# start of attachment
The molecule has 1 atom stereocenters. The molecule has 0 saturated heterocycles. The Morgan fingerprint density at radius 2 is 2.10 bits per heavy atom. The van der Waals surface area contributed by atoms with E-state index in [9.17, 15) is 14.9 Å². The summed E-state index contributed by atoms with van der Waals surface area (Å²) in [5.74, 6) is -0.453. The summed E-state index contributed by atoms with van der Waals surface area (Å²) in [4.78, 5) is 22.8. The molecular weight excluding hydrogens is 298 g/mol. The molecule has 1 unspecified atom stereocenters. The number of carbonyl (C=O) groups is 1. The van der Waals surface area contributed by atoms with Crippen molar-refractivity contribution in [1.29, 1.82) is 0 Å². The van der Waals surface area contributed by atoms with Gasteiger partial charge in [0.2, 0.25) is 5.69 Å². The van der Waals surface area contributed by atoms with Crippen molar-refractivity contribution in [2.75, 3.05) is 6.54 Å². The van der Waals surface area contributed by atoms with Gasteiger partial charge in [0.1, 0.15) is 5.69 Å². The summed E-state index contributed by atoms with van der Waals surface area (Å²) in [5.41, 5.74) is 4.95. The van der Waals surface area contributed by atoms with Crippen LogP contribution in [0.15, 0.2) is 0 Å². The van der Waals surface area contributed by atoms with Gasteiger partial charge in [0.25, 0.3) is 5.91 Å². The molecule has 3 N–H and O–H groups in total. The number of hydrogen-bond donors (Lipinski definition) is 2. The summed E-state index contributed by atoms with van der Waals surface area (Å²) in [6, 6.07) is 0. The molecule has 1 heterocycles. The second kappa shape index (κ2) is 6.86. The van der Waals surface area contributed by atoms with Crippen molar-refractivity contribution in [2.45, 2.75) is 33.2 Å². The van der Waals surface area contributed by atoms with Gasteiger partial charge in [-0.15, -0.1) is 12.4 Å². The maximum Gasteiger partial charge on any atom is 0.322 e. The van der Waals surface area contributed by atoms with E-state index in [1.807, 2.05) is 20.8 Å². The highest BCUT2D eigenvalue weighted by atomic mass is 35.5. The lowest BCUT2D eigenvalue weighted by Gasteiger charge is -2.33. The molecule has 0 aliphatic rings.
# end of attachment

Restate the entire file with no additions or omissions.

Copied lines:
The molecule has 1 atom stereocenters. The molecule has 0 saturated heterocycles. The Morgan fingerprint density at radius 2 is 2.10 bits per heavy atom. The van der Waals surface area contributed by atoms with E-state index in [9.17, 15) is 14.9 Å². The summed E-state index contributed by atoms with van der Waals surface area (Å²) in [5.74, 6) is -0.453. The summed E-state index contributed by atoms with van der Waals surface area (Å²) in [4.78, 5) is 22.8. The molecular weight excluding hydrogens is 298 g/mol. The molecule has 1 unspecified atom stereocenters. The number of carbonyl (C=O) groups is 1. The van der Waals surface area contributed by atoms with Crippen molar-refractivity contribution in [1.29, 1.82) is 0 Å². The van der Waals surface area contributed by atoms with Gasteiger partial charge in [0.2, 0.25) is 5.69 Å². The van der Waals surface area contributed by atoms with Crippen molar-refractivity contribution in [2.75, 3.05) is 6.54 Å². The van der Waals surface area contributed by atoms with Gasteiger partial charge in [0.1, 0.15) is 5.69 Å². The summed E-state index contributed by atoms with van der Waals surface area (Å²) in [5.41, 5.74) is 4.95. The van der Waals surface area contributed by atoms with Crippen LogP contribution in [0.15, 0.2) is 0 Å². The van der Waals surface area contributed by atoms with Gasteiger partial charge in [0.25, 0.3) is 5.91 Å². The molecule has 3 N–H and O–H groups in total. The number of hydrogen-bond donors (Lipinski definition) is 2. The summed E-state index contributed by atoms with van der Waals surface area (Å²) in [6, 6.07) is 0. The molecule has 1 heterocycles. The second kappa shape index (κ2) is 6.86. The van der Waals surface area contributed by atoms with Crippen molar-refractivity contribution in [2.45, 2.75) is 33.2 Å². The van der Waals surface area contributed by atoms with Gasteiger partial charge in [-0.15, -0.1) is 12.4 Å². The maximum Gasteiger partial charge on any atom is 0.322 e. The van der Waals surface area contributed by atoms with E-state index in [1.807, 2.05) is 20.8 Å². The highest BCUT2D eigenvalue weighted by atomic mass is 35.5. The lowest BCUT2D eigenvalue weighted by Gasteiger charge is -2.33. The molecule has 0 aliphatic rings.